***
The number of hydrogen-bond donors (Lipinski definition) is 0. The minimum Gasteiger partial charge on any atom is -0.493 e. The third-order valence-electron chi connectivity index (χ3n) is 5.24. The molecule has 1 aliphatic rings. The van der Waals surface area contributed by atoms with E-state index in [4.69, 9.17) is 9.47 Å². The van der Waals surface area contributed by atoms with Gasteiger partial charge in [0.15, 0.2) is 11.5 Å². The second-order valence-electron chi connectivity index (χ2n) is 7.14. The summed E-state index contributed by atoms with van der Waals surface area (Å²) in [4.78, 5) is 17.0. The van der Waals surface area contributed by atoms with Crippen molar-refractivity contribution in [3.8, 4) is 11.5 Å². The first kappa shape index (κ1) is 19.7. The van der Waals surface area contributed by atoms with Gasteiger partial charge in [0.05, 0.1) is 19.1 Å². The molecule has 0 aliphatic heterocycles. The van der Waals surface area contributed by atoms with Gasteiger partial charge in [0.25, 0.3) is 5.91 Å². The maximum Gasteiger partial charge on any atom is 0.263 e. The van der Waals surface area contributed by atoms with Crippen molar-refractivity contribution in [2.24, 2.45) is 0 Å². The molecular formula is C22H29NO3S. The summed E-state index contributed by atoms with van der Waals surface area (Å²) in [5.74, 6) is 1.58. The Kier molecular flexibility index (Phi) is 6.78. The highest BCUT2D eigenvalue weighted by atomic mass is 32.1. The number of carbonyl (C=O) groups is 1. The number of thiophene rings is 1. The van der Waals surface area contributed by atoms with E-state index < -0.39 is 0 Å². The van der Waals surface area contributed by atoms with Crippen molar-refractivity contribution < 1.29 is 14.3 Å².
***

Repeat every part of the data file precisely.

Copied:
The number of hydrogen-bond donors (Lipinski definition) is 0. The minimum Gasteiger partial charge on any atom is -0.493 e. The third-order valence-electron chi connectivity index (χ3n) is 5.24. The molecule has 1 aliphatic rings. The van der Waals surface area contributed by atoms with E-state index in [4.69, 9.17) is 9.47 Å². The van der Waals surface area contributed by atoms with Gasteiger partial charge in [0.15, 0.2) is 11.5 Å². The second-order valence-electron chi connectivity index (χ2n) is 7.14. The summed E-state index contributed by atoms with van der Waals surface area (Å²) in [4.78, 5) is 17.0. The van der Waals surface area contributed by atoms with Crippen molar-refractivity contribution in [3.8, 4) is 11.5 Å². The first kappa shape index (κ1) is 19.7. The van der Waals surface area contributed by atoms with Gasteiger partial charge in [0.05, 0.1) is 19.1 Å². The molecule has 0 aliphatic heterocycles. The van der Waals surface area contributed by atoms with Gasteiger partial charge in [0.25, 0.3) is 5.91 Å². The maximum Gasteiger partial charge on any atom is 0.263 e. The van der Waals surface area contributed by atoms with Crippen molar-refractivity contribution in [2.24, 2.45) is 0 Å². The molecular formula is C22H29NO3S. The summed E-state index contributed by atoms with van der Waals surface area (Å²) in [5.74, 6) is 1.58. The Kier molecular flexibility index (Phi) is 6.78. The highest BCUT2D eigenvalue weighted by atomic mass is 32.1. The number of carbonyl (C=O) groups is 1. The number of thiophene rings is 1. The van der Waals surface area contributed by atoms with E-state index < -0.39 is 0 Å². The van der Waals surface area contributed by atoms with Crippen molar-refractivity contribution < 1.29 is 14.3 Å².